Coffee goes by many names, but Java has persisted for centuries. In this article, we discuss why is coffee called java.
There are many nicknames for coffee, including “cup of Joe” or “bean water”. Many people also use the nickname “Java” for coffee.
Java refers to the island of Java between Sumatra and Bali, where the Dutch successfully introduced coffee trees in the 1690s. Coffee derives this name from these Dutch coffee growers.
Coffee And Its Many Names
There are many words for coffee lovers. Here is a selection of some of the most popular coffee words.
A cup of mud usually refers to a particularly strong cup of coffee. The word ‘mud’ refers to the texture of the coffee, which in this case is thought to be so thick it resembles dirt.
There are several theories where the phrase ‘a cup of Joe’ came from, with some linking it back to Joe being a common name and coffee being the drink of the everyman.
Forty weight is a term commonly used by truckers when talking about coffee over their radios. The term refers to the bags in which coffee is purchased.
This one is self-explanatory, touching on the supposed help that coffee can give you when you need to focus.
This is another term that speaks for itself. It’s a fun evolution of the ‘brain juice’ term and refers to what happens when you have one too many cups.
A Cup Of Java: More Than An Island
The word java supersedes all of the above coffee’s nicknames, with a ‘cup of Joe’ the only one that comes close. Java refers to the island of Java, where the Dutch successfully introduced coffee trees in the 1690s. Researchers have given details of an “ambitious and agriculturally minded” Dutchman called Hendrick Zwaardecroon, who helped the process move forward after an initial attempt was thwarted by flooding.
Its introduction was a great success for the Netherlands (although the indigenous population did not reap the benefits). By 1725, over one million pounds of coffee were being sold in Amsterdam, with over five million pounds being sold by 1780.
The sales of coffee from Java continued to grow until it was supplying around a quarter of the world’s supply in 1855. Although Java would never have that kind of market share again, it had made enough of an impact that the terms ‘java’ and ‘coffee’ had already become synonymous.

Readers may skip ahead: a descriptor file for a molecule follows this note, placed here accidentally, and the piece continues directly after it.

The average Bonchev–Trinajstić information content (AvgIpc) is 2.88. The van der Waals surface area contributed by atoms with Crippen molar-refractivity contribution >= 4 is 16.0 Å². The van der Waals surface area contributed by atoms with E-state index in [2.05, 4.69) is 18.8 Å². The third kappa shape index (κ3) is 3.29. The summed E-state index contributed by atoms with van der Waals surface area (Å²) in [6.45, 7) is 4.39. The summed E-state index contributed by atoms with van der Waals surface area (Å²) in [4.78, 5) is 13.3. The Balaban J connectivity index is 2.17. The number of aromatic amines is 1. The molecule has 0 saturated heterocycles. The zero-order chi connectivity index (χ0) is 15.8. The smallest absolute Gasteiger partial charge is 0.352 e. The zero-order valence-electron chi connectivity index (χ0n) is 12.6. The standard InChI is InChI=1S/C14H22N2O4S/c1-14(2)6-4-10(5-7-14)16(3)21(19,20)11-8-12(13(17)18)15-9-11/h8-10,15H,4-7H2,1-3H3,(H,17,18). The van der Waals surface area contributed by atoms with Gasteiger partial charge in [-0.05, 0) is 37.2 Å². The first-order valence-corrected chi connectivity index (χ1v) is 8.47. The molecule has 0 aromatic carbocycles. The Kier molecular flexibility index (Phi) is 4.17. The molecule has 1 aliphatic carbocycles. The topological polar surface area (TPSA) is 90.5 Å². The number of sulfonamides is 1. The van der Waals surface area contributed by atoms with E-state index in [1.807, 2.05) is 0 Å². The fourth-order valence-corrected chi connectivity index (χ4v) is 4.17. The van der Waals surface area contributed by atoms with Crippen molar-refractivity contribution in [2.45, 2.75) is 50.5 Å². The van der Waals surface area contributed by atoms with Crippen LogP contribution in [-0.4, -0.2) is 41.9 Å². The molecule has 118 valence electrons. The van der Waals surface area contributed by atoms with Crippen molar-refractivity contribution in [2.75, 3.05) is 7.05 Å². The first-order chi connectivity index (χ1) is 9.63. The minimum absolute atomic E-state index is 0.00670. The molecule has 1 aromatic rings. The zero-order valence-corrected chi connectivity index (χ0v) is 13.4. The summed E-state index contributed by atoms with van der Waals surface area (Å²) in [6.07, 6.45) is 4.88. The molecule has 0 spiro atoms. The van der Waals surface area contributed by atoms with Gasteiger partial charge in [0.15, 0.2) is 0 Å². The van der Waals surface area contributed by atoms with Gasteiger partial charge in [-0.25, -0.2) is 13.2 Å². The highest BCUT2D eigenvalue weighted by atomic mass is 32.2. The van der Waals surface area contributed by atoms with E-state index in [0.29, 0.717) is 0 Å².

Javaphile refers to someone passionate about coffee… and in some cases, the Java programming language.
In the 1860s, Osborn’s Celebrated Prepared Java Coffee became the first packaged ground coffee to be sold to the American market. Although coffee was now being imported from other locations, the term ‘Java’ was closely associated with high-quality produce.
Peter Giuliano, the chief research officer at the Specialty Coffee Association, told The New York Times that Java’s importance as a coffee growing location at that time couldn’t be overstated.
He said: “(The naming of this brand) shows how important the place name ‘Java’ was in communicating coffee quality.”
Although Java would never have the kind of market share it had in the late 1800s again, it had made enough of an impact that the terms ‘java’ and ‘coffee’ had already become synonymous. The Indonesian island of Java is proud of its roots. Coffee is still a big part of the lifestyle on the densely populated volcanic island.
Giuliano added: “I have personally traveled to Java on multiple occasions. I can testify to a thriving coffee community there, including a cool coffee-consuming culture.”
A Cup Of Java In Popular Culture
Throughout the decades since Western countries have embraced other coffee-growing destinations, but the term java remains fresh in their mind and readily associated with coffee of any kind and from any destination. Just take a look at these references to why is coffee called Java…
1. Java Jive, 1940